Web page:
To fully understand Columbia’s GraceChurch, it’s important to look at the church’s softball team playing in a co-ed league sponsored by the City of Columbia. The team includes church members, who live near and not so near the church property on Harrison Road; clients from downtown’s Oliver Gospel Mission; and, freshman students from Cru, a Christian campus organization at the University of South Carolina.
“When I think about that softball team, it’s a perfect picture of who we want to be as a church,” Bill says. “We are not a bells-and-whistles church, and we aren’t really showy, and, we haven’t made great improvements to our building in about 15 years. But, all our goals are driven by relationships with people – from our neighbors to Oliver Gospel Mission to the university. We want to have a well-defined discipleship process with evangelism at the start of it, introducing people to Jesus, and evangelism at the end of it as disciples go out and share the gospel.”
To help put that discipleship process in motion, GraceChurch is piloting a new evangelistic emphasis called Saturate. The initiative brings together the Evangelism Team of the South Carolina Baptist Convention and pilot churches from the Columbia Metro Baptist Association.
“Our church, which averages 80-100 on Sunday morning, was first contacted by George Bullard our associational executive director,” Bill says. “George put out a call for churches interested in developing an evangelistic strategy.” That was something that got me interested, more so than attending an evangelism training event.
“I attended, on behalf of Grace, a meeting to gauge interest,” Bill says. “I told them that I was interested if the evangelism strategy could be customized to what our church needed, and that was disciple-making. I realize that a church is going to be measured by the disciples that it makes. How do we pair evangelism and disciple-making together? It’s a natural fit.”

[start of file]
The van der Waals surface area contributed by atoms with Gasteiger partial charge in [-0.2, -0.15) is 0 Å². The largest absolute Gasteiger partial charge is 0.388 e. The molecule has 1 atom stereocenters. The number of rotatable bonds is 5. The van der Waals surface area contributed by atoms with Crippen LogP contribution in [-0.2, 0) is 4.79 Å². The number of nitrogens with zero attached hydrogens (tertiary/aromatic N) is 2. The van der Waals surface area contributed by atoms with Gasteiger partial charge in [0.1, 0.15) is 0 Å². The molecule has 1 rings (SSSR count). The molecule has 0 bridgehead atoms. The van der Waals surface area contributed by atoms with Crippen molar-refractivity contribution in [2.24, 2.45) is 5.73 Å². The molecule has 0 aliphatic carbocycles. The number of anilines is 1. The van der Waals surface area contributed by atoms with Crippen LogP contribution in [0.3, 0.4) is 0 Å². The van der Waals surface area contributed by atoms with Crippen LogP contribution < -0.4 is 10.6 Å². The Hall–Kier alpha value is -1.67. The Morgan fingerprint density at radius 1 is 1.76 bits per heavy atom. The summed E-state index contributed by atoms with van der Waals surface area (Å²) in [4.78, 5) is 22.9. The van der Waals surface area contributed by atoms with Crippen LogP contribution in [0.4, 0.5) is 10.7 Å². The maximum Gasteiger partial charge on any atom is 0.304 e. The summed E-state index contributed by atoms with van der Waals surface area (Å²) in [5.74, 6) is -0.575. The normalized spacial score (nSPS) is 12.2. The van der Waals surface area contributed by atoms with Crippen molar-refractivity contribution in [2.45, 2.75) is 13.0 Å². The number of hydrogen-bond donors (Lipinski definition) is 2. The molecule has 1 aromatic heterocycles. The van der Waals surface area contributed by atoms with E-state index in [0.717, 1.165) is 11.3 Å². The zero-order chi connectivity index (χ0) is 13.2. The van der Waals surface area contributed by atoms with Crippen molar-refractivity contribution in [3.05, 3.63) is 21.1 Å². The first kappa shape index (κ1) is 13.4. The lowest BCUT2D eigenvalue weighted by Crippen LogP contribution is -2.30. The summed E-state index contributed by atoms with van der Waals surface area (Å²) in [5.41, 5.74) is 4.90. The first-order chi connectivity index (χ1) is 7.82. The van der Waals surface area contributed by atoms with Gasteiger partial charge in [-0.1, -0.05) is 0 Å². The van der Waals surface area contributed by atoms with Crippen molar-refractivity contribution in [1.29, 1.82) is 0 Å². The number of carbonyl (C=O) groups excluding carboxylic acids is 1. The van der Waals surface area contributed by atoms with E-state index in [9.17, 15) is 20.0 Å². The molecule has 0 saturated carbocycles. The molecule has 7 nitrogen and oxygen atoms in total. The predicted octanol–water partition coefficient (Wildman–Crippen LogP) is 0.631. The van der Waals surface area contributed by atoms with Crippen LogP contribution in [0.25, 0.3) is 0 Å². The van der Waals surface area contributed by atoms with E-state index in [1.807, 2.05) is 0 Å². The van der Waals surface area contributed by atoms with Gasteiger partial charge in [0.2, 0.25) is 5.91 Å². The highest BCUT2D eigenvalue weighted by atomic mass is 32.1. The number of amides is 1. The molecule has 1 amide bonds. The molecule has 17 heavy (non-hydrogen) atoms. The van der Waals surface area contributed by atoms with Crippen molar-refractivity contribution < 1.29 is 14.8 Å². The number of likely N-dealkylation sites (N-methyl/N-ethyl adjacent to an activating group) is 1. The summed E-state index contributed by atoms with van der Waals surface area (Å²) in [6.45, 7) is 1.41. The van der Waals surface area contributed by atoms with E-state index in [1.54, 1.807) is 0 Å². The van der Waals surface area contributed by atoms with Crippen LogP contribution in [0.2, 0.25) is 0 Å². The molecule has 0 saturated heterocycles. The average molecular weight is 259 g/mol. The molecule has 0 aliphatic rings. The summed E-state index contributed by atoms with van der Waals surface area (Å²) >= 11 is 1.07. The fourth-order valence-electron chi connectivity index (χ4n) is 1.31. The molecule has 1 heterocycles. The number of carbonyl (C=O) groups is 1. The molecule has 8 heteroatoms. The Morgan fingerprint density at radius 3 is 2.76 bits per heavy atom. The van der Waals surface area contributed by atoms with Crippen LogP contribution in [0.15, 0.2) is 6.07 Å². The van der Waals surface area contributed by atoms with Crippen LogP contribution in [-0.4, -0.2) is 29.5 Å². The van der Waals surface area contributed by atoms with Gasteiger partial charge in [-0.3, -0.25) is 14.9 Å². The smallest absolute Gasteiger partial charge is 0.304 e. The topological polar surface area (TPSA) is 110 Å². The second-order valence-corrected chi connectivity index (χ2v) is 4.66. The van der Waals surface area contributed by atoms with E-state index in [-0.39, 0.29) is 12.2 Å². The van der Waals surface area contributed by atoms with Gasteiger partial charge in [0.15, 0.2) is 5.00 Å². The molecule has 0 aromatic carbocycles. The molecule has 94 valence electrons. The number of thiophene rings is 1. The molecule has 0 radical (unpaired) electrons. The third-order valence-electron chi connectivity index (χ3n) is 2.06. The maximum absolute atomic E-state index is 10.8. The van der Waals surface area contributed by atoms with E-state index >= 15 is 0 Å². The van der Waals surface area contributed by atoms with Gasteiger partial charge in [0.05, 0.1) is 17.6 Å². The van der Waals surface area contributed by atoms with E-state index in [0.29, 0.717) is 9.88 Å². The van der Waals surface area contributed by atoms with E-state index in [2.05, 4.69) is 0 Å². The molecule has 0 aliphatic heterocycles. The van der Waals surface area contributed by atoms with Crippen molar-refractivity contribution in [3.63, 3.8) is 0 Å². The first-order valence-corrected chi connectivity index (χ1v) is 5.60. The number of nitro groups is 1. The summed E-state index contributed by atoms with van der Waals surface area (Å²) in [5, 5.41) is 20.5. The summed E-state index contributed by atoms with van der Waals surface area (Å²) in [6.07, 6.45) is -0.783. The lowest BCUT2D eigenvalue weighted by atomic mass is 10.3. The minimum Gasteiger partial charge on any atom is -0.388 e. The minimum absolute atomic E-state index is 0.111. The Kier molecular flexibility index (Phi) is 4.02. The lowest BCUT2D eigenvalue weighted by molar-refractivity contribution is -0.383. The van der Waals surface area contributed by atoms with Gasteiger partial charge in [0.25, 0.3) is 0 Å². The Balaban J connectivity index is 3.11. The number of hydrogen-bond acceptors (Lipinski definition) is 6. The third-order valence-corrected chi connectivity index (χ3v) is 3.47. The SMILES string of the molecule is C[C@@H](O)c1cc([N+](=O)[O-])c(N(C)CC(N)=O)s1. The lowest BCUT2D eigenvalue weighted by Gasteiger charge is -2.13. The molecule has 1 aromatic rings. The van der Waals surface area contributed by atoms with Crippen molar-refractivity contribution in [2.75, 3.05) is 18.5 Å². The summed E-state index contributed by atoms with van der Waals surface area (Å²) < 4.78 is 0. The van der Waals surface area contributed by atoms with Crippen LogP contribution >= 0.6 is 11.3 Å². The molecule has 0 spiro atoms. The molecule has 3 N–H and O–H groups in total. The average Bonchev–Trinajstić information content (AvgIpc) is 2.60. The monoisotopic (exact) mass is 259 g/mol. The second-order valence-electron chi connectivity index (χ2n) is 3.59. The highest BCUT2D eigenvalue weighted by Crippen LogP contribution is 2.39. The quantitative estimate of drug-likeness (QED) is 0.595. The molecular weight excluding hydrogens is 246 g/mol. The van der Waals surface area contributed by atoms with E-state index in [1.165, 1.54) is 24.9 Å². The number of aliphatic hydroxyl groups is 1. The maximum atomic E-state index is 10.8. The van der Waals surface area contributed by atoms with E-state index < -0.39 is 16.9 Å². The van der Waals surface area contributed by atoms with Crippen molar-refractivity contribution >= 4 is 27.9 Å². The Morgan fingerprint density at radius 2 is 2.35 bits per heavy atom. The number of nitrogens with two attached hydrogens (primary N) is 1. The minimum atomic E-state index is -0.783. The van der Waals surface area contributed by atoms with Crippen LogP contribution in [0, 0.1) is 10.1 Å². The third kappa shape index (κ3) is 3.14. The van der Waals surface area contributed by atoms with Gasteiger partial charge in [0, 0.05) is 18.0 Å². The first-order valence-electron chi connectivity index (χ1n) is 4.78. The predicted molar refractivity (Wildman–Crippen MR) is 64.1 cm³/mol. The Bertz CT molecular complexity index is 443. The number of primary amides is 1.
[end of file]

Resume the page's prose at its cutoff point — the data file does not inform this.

“This is why George Bullard is so good at what he does. I talked with him one-on-one, and he understood what we needed at Grace. From that point, we attended a two-day meeting at the state convention office in Columbia. The event was led by the convention’s Evangelism Team and some mentoring pastors they brought in to help us.”
Bill said he could not be happier with what came out of those two days.
“On the morning of the second day, about 10 a.m., I was a little discouraged,” he says. “They were asking us for goals, and I just didn’t feel like there was any real way that we could come up with those goals. Then, a mentor came over and sat down with us, and by lunchtime, we had a strategy that really fits the people of our church, and at our church, Grace always wants to be relational. So, we are excited about this journey, defining where God is leading us evangelistically. We also have the association office and many others that we can turn to for help along the way.”
GraceChurch will celebrate 15 years in November. It started in the basement of Kilbourne Park Baptist Church, in Columbia, as a contemporary service. As attendance grew, the people of Kilbourne Park launched the church to better reach the community. Grace first met at Satchel Ford Elementary School for six months before moving to the location formerly owned by Harrison Road Baptist Church. That property had been acquired by the Columbia Metro Baptist Association and was eventually gifted to GraceChurch.
“I’m the third pastor, but the first one from outside the church family,” Bill says. A native of South Carolina and a Clemson University graduate, he left engineering to serve on staff at First Baptist Church Fernandina Beach. His first task was helping that church relocate.
“The more I was exposed to disciple-making, I knew my calling was pastoral ministry,” he says. “It took 10 years for me serving that church, under a great shepherding pastor, to know I wanted to be a pastor. I sent my resume to four churches and heard back from Grace. Grace had received resumes from more than 200 candidates. I just prayed for the Lord to give me a little corner church in a city. He did that.”
“God took me from an all-white church on a resort island to a small inner-city church in a corner of Columbia,” Bill says. “There’s been some transition as people have left and new people have arrived; now we have an evangelistic, disciple-making strategy on which to move forward in our goal to build relationships with lots of different kinds of people – just like how all those different groups come together on that church softball team.”